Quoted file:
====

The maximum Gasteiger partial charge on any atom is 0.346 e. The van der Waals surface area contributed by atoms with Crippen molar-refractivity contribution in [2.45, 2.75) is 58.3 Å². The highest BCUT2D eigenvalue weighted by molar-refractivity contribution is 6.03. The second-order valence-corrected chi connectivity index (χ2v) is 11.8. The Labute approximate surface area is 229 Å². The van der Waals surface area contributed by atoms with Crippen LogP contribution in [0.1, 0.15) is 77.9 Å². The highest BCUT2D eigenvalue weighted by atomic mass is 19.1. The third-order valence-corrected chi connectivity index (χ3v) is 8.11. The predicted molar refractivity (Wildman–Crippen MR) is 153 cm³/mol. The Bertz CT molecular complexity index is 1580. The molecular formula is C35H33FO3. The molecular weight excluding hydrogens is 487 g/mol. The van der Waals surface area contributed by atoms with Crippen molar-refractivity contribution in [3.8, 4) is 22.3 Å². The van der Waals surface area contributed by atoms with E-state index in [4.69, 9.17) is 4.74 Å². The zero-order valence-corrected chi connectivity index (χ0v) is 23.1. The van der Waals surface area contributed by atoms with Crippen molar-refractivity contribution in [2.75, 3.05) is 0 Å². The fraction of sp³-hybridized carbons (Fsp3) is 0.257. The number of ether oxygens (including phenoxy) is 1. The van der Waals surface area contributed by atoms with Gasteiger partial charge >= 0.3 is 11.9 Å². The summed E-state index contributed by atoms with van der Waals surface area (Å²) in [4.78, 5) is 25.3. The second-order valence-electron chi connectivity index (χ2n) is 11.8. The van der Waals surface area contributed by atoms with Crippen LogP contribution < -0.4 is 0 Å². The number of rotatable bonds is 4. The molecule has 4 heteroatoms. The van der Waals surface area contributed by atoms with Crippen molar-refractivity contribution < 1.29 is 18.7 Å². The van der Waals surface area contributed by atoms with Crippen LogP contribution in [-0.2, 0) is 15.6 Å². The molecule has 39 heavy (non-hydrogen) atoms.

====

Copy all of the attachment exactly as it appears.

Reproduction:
The maximum Gasteiger partial charge on any atom is 0.346 e. The van der Waals surface area contributed by atoms with Crippen molar-refractivity contribution in [2.45, 2.75) is 58.3 Å². The highest BCUT2D eigenvalue weighted by molar-refractivity contribution is 6.03. The second-order valence-corrected chi connectivity index (χ2v) is 11.8. The Labute approximate surface area is 229 Å². The van der Waals surface area contributed by atoms with Crippen LogP contribution in [0.1, 0.15) is 77.9 Å². The highest BCUT2D eigenvalue weighted by atomic mass is 19.1. The third-order valence-corrected chi connectivity index (χ3v) is 8.11. The predicted molar refractivity (Wildman–Crippen MR) is 153 cm³/mol. The Bertz CT molecular complexity index is 1580. The molecular formula is C35H33FO3. The molecular weight excluding hydrogens is 487 g/mol. The van der Waals surface area contributed by atoms with Crippen molar-refractivity contribution in [3.8, 4) is 22.3 Å². The van der Waals surface area contributed by atoms with E-state index in [4.69, 9.17) is 4.74 Å². The zero-order valence-corrected chi connectivity index (χ0v) is 23.1. The van der Waals surface area contributed by atoms with Crippen molar-refractivity contribution in [2.75, 3.05) is 0 Å². The fraction of sp³-hybridized carbons (Fsp3) is 0.257. The number of ether oxygens (including phenoxy) is 1. The van der Waals surface area contributed by atoms with Gasteiger partial charge >= 0.3 is 11.9 Å². The summed E-state index contributed by atoms with van der Waals surface area (Å²) in [4.78, 5) is 25.3. The second-order valence-electron chi connectivity index (χ2n) is 11.8. The van der Waals surface area contributed by atoms with Crippen LogP contribution < -0.4 is 0 Å². The number of rotatable bonds is 4. The molecule has 4 heteroatoms. The van der Waals surface area contributed by atoms with Crippen molar-refractivity contribution < 1.29 is 18.7 Å². The van der Waals surface area contributed by atoms with Crippen LogP contribution in [-0.2, 0) is 15.6 Å². The molecule has 39 heavy (non-hydrogen) atoms.